Immunogen's lead product candidate mirva showed unimpressive results in a broad population of patients with ovarian cancer. However, in a subgroup analysis, it was seen that for patients with high or medium FRα expression, ORR was at 44% - this was quite a bit more than the standard ORR, and was a great piece of trial result.
The Phase 1 cohort trial for "Mirvetuximab Soravtansine" had 46 patients and among them 23 had high, 14 had medium, and 9 had low expression of FRα and they all had previously received platinum and a taxane. In all the 46 patients, the confirmed ORR was 26% and median progression-free survival (NYSE:PFS) was 4.8 months. However, among them, in 16 patients who received up to three previous prescribed treatments and had high or medium FRα expression, the ORR was highest at 44% and median PFS was 6.7 months. For the other 30 patients with low FRα and who had received four or five previous prescribed treatments, ORR was 17% and median PFS was 4.2 months - which is somewhere in the higher end of the standard results, but not impressive. However, the 16-patient subpopulation with multiple previous treatments and high FRα produced pretty good results. Mirva thus proved to be more potent for patients with high level of FRα expression of tumor cell in platinum resistant ovarian cancer.
According to ImmunoGen's estimation 40% of ovarian cancer cases have high FRα expression, 20% have medium, 20% have low, and 20% have very low levels of FRα. There are approximately 22,500 cases of ovarian cancer patients in the US. Now, FRα high and medium is quite a large subgroup of ovarian cancer patients, occurring in some 60% of all such patients, which is now the target population for mirva.
ImmunoGen expects to report data from A phase 2 trial, FORWARD II, which looks at mirvetuximab soravtansine in combination with other treatments in the next quarter with data to be reported at the ASCO (American Society of Clinical Oncology) meeting in June. If mirvetuximab soravtansine works well in combination with currently approved drugs, such as Roche's Avastin and Merck's Keytruda, investors should have more confidence that mirvetuximab soravtansine will work on its own in later-stage patients who have failed other treatments.
ImmunoGen has faced some setbacks in 2016, and with tax loss selling pressure the stock is trading for less than $3 per share. The company ended the year with about $160 to $170 million in the bank and has a market cap of $215.63 million. The top institutional holders are ClearBridge Investments LLC, Orbimed Advisors LLC, Primecap Management Company etc.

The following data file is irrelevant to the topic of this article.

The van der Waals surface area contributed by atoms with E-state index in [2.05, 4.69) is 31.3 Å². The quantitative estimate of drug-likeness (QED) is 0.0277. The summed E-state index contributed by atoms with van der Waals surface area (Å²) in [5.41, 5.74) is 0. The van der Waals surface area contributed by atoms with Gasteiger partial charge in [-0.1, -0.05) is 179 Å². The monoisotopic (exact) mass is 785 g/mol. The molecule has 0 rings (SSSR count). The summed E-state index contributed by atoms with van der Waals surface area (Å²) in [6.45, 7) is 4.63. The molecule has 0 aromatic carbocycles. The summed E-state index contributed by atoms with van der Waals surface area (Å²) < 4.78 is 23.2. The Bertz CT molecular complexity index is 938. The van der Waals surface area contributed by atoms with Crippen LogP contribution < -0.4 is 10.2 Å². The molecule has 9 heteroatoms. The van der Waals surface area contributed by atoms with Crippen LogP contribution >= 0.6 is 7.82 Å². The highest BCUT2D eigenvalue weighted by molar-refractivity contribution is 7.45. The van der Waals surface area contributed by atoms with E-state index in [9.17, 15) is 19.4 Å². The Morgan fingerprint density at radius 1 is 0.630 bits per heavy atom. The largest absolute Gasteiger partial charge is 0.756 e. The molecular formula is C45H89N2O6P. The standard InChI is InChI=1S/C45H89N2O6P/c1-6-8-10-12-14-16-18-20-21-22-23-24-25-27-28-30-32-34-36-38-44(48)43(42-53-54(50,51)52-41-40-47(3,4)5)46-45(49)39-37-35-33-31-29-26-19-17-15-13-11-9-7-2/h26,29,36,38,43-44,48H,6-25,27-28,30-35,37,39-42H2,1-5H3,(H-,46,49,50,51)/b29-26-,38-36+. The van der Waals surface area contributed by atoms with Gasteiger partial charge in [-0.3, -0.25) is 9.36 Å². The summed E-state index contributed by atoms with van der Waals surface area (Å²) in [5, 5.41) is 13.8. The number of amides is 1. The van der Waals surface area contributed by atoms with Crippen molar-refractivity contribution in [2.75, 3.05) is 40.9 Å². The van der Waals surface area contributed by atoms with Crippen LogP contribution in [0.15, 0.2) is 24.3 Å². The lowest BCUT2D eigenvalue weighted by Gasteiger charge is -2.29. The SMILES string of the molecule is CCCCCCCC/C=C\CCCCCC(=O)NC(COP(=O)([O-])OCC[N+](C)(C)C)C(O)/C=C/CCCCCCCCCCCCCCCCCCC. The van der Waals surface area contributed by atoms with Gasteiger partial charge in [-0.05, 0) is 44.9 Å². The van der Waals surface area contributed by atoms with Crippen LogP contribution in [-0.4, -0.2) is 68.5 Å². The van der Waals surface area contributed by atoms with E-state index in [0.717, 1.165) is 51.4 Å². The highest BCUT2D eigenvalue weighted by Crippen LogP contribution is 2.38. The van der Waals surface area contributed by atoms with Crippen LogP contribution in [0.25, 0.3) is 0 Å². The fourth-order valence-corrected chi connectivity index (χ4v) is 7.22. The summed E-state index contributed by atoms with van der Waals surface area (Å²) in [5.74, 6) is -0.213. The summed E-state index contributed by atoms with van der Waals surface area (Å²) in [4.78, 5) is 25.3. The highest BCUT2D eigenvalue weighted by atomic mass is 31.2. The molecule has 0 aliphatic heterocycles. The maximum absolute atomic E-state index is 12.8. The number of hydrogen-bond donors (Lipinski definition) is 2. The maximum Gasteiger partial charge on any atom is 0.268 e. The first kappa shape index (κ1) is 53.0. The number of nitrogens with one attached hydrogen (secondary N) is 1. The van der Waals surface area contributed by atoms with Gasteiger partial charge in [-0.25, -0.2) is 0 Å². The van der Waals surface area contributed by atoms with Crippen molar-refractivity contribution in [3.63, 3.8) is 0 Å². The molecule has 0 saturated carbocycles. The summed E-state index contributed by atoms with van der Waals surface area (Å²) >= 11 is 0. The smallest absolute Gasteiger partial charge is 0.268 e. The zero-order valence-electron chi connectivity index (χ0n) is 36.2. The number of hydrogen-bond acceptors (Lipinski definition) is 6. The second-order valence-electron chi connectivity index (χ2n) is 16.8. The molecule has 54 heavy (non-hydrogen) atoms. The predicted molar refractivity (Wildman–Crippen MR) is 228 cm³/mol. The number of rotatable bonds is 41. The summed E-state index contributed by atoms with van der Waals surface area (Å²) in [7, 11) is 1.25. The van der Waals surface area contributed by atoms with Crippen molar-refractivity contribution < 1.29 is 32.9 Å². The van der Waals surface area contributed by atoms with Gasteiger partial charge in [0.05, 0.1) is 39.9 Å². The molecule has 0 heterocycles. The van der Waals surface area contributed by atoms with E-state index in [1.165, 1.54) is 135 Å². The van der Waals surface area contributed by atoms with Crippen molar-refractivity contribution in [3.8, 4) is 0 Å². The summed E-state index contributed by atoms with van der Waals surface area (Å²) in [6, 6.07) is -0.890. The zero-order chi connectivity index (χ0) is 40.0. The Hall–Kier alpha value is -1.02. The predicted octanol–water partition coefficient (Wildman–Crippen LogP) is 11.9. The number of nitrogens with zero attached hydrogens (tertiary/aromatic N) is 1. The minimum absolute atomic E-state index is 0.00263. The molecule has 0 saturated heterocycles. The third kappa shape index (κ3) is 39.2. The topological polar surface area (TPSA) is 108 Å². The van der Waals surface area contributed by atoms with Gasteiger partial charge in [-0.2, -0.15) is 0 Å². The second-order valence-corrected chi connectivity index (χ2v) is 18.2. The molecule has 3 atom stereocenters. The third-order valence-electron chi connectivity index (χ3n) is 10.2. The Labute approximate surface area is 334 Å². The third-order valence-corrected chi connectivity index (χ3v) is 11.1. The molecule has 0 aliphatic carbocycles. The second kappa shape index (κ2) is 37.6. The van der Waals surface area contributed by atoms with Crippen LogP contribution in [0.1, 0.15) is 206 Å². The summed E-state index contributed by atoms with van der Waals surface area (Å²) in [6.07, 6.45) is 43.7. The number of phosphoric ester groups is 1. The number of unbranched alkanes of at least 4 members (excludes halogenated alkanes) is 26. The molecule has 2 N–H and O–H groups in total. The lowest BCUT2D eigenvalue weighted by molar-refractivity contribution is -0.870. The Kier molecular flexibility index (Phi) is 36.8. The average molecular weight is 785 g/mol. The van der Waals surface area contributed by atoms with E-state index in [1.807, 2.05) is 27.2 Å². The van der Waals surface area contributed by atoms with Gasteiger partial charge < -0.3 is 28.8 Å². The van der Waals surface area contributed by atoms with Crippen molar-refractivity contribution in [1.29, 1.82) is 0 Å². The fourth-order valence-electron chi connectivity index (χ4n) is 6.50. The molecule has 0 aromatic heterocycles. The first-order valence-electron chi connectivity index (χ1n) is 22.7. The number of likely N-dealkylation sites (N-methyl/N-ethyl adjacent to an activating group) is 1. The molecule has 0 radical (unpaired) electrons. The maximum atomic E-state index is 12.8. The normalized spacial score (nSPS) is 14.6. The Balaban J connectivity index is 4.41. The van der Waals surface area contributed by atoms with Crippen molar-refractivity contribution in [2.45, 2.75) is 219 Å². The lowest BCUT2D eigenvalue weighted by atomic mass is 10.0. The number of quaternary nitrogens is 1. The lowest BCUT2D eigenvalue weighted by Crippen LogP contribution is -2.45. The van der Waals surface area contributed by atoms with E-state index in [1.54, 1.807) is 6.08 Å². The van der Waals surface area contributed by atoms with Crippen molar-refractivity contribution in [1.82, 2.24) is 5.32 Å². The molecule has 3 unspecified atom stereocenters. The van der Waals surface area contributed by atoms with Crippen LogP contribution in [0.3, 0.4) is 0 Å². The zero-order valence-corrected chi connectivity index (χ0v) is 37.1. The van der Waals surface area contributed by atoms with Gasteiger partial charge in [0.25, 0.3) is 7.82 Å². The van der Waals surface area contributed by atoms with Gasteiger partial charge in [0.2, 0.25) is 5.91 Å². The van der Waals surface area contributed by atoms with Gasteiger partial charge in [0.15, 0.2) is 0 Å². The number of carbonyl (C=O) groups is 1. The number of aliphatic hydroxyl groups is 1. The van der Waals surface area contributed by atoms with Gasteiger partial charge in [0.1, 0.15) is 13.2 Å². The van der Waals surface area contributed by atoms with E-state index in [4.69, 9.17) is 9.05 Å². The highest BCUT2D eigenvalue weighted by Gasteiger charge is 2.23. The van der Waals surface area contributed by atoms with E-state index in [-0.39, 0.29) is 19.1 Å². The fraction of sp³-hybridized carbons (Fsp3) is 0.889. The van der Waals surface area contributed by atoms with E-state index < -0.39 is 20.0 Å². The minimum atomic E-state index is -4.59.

Current treatment costs for ovarian cancer could be as high as $100,000 for first line of treatment. IMGN853 is single agent therapy for platinum resistant ovarian cancer. I see the price potential for IMGN853 could be around one third of the first line of treatment which is around $30,000. There are approximately 22,500 new cases of ovarian cancer patients in the US. Now 60% of this patient population of ovarian cancer patients with high or medium level of FRα expression is 13,500. Thus we get a market potential of about $400mn for IMGN853 if and when it succeeds in its NDA.
On the flipside, mirva is in very early stages of trial, and nothing is sanguine at this stage. We have seen myriad number of times how a drug that does well in preclinical and phase 1 stages fails in phase 3 trials. We have also seen flaws in subgroup analysis coming unhinged in larger trials, so the higher ORR in FRα subgroup may have a different explanation altogether. Finally, dilution; although the company does have quite a bit of cash, it may be another 2-3 years before an NDA is submitted, so this investment does come with some dilution risk. Investors must consider both sides of the coin before taking a call.
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I wrote this article myself, and it expresses my own opinions. I am not receiving compensation for it (other than from Seeking Alpha). I have no business relationship with any company whose stock is mentioned in this article.